This step is optional and could have several benefits and drawbacks depending on the brew, what you want to get out of it and how careful you are.
The gist of secondary fermentation is to transfer (‘racking’) the ‘finished’ beer out of the primary container and into a second device (typically glass), for a period of aging, ranging from a few days to months.
Let’s start with the downsides. Racking your beer gives you more chance to introduce an infection in your beer. It’s another process where you have to be extremely sanitary. It’s also another time when you can introduce oxygen into the beer, which can lead to stale flavors. It adds to the cost, since you need to buy an extra container. It also adds to the total time required before you can drink, which is never a good thing!
So why would anyone do a secondary fermentation? There are a couple of good reasons to consider doing a secondary fermentation on your beer. The first is probably obvious. It allows the beer to clear more, giving you a better-looking brew, with less sediment in the bottom of the bottle.
But why not just let your beer sit longer, in the primary fermentation bucket? Because plastic buckets are never fully air tight, and once the primary fermentation has slowed and is not producing large amounts of protective carbon dioxide, oxygen will affect the beer, producing those stale, oxidized flavors. If we’re going to let the beer sit after its main fermentation is done, it pretty much needs to be in glass, and away from the spent yeast that accumulates at the bottom of your fermenter.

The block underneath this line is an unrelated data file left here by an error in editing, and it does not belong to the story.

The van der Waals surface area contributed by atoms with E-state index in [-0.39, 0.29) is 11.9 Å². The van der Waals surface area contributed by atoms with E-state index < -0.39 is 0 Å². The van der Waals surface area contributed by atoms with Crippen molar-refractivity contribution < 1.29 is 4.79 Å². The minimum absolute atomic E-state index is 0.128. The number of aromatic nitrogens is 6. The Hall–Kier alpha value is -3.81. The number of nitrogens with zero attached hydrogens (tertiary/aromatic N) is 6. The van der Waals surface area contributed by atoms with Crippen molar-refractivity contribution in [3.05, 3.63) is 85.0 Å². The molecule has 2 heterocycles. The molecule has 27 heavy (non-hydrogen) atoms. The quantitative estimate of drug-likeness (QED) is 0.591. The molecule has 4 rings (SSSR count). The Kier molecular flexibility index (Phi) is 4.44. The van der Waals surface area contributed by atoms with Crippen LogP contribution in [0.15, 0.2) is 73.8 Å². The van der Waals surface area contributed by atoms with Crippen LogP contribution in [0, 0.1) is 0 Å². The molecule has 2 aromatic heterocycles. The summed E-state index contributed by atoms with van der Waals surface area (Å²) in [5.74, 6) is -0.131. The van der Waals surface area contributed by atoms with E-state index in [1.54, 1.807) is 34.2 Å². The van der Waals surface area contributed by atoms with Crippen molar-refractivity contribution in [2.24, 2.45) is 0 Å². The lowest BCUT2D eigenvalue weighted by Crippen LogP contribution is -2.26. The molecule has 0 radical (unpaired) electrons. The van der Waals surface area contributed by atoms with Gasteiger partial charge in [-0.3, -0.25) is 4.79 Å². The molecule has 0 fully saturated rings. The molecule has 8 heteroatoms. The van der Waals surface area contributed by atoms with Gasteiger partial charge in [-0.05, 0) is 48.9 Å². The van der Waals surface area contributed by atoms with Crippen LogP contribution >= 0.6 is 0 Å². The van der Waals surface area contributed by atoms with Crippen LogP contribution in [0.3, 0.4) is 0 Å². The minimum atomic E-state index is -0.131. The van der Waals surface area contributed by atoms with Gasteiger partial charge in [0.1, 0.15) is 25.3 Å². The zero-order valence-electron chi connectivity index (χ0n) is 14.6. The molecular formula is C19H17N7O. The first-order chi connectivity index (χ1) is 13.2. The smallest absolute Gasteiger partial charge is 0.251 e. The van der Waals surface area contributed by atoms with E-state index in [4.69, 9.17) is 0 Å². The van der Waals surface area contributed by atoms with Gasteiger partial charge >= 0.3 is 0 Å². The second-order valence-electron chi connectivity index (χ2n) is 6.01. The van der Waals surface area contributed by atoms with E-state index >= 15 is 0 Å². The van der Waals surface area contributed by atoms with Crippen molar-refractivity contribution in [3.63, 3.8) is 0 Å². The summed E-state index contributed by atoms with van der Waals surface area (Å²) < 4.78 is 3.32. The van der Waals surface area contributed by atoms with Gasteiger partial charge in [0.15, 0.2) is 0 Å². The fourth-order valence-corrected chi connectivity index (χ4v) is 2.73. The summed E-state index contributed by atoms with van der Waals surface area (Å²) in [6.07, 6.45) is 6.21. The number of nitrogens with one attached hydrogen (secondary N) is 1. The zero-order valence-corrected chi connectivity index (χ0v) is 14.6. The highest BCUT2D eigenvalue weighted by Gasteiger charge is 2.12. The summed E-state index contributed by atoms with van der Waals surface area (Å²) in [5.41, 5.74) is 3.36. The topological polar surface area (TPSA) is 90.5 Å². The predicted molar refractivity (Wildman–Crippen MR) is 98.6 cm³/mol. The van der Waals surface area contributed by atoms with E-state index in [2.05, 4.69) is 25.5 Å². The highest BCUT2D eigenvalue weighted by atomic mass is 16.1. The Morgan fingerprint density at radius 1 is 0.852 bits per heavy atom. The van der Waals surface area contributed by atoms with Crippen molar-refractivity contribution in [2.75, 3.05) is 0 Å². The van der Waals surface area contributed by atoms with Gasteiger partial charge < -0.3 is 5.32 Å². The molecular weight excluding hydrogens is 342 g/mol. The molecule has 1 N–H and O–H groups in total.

Also, because yeast are clever little creatures, when they run out of sugar to eat in your wort, they will find other things to eat. One source of nourishment is dead yeast cells. Unfortunately, when the yeast go down this metabolic pathway, they don’t produce the carbon dioxide and ethanol that we all know and love. Instead, through a process known as “autolysis” they produce some off flavors you really don’t want in your beer.
But why age your beer so long? In essence, longer aging using secondary fermentation will generally smooth out the beer, giving you a more pleasant tasting brew. In the case of lager beers, this type of yeast requires a long, cold secondary fermentation. As yeast consume the sugars, they leave odds and ends of more complex sugars around, and will eventually turn to them for nourishment. It is not unusual for this process to take a month or more in lagers.
Ale yeasts, on the other hand, cannot process these more complex sugars and therefore require less time in a secondary fermentation. Once your ale has cleared to your satisfaction in the secondary, it has probably also completed any biological benefits from the secondary fermentation. Secondary fermentations for ales are usually on the order of a week or so, though it won’t hurt the beer to stay in the fermenter longer (but remember that hop flavors and aroma may fade over time). “Big” beers, such as barley wines and imperial stouts, may take a long time to finish fermenting, because there is more sugar to consume, and the yeast is struggling in the presence of the higher alcohol content.
Should you do a secondary fermentation? Some brewers only do it for lagers, some only with their “big” beers, and some (like me) don’t do it at all (yet!).